Proposed Draconian Laws in Sri Lanka
14. In this series of posts, I will try to provide a systematic analysis based solely on the Tipiṭaka. As far as I have examined, there are no contradictions with anything in the Tipiṭaka. I would be happy to discuss any logical objections if one is willing to discuss them rationally and logically.
- As I have pointed out, there is no point discussing Sanskrit texts or later commentaries such as Buddhaghosa’s. See “Buddhaghosa’s Visuddhimagga – A Focused Analysis” and “Preservation of the Buddha Dhamma.”
- The second post, “Preservation of the Buddha Dhamma,” discusses Buddha’s admonition not to translate his teachings to Sanskrit.
- Unfortunately, now there is an effort within the Sri Lankan government to enforce such “Sanskrit-based” interpretations and to ban any other interpretation. They may ban printed publications in Sri Lanka but cannot shut down websites like this one.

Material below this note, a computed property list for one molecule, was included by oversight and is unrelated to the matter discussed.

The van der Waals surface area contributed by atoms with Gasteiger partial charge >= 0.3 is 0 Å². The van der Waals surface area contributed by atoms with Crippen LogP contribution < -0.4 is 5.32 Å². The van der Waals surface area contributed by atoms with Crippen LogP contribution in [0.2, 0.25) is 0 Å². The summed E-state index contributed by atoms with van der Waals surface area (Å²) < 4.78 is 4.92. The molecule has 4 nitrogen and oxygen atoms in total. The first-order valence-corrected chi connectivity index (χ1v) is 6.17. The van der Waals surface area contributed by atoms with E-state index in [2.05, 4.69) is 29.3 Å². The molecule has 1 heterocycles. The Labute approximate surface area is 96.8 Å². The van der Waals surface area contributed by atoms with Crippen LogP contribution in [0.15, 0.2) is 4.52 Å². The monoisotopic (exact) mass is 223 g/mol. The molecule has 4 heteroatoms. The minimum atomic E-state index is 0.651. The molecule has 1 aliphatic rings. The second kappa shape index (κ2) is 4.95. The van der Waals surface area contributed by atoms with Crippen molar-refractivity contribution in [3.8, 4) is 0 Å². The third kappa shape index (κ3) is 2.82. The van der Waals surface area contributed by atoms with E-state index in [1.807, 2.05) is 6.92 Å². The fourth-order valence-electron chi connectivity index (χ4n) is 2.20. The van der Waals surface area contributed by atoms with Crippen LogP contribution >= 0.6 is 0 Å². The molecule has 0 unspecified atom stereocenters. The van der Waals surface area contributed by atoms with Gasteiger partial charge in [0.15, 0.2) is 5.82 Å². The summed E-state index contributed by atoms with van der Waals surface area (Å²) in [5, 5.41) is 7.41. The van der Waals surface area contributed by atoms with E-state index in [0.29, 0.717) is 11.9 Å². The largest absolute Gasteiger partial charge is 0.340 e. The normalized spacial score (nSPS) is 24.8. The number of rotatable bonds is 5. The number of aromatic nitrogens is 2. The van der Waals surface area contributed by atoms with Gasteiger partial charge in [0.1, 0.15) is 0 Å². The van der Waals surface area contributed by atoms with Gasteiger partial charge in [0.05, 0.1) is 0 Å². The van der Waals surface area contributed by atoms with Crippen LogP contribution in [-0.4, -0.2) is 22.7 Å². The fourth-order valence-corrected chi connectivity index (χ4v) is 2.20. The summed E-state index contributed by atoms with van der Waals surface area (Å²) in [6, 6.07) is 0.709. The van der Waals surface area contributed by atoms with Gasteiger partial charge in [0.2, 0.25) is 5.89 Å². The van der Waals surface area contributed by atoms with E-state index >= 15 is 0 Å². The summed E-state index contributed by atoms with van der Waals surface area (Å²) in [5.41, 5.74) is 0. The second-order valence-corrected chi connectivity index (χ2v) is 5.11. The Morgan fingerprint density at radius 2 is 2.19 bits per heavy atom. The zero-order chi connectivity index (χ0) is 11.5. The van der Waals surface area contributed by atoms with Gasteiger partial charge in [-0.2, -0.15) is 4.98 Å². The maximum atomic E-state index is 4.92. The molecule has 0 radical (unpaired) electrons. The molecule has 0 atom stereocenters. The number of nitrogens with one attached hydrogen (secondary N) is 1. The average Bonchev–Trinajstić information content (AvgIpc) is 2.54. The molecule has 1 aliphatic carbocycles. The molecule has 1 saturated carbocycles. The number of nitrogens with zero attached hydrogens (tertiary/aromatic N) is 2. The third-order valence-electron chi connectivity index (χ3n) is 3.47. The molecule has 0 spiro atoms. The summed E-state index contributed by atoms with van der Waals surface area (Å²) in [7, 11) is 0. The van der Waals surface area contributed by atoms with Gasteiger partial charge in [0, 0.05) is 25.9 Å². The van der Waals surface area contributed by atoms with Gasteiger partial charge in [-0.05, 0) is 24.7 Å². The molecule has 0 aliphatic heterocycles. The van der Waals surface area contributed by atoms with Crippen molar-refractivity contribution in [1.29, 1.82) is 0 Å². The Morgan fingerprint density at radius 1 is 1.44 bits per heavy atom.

- The main issue I have is the following: How do we know those on the “committee” overseeing this enforcement have a true understanding of Buddha Dhamma? Have they attained magga phala? If not, they have no real “authority.”
- In the “Mahāparinibbāna Sutta (DN 16)” the Buddha allowed anyone to declare magga phala if there is a need. If they do have such attainments, they need to publish that to build public confidence. However, if you ask them, they will admit that they do not have such attainments. Instead, it may turn out that they may be banning publications by people with magga phala!
- I hope that level-headed people in the government will stop this short-sighted process. See, “Proposed Tipitaka Conservation Bill in Sri Lanka.”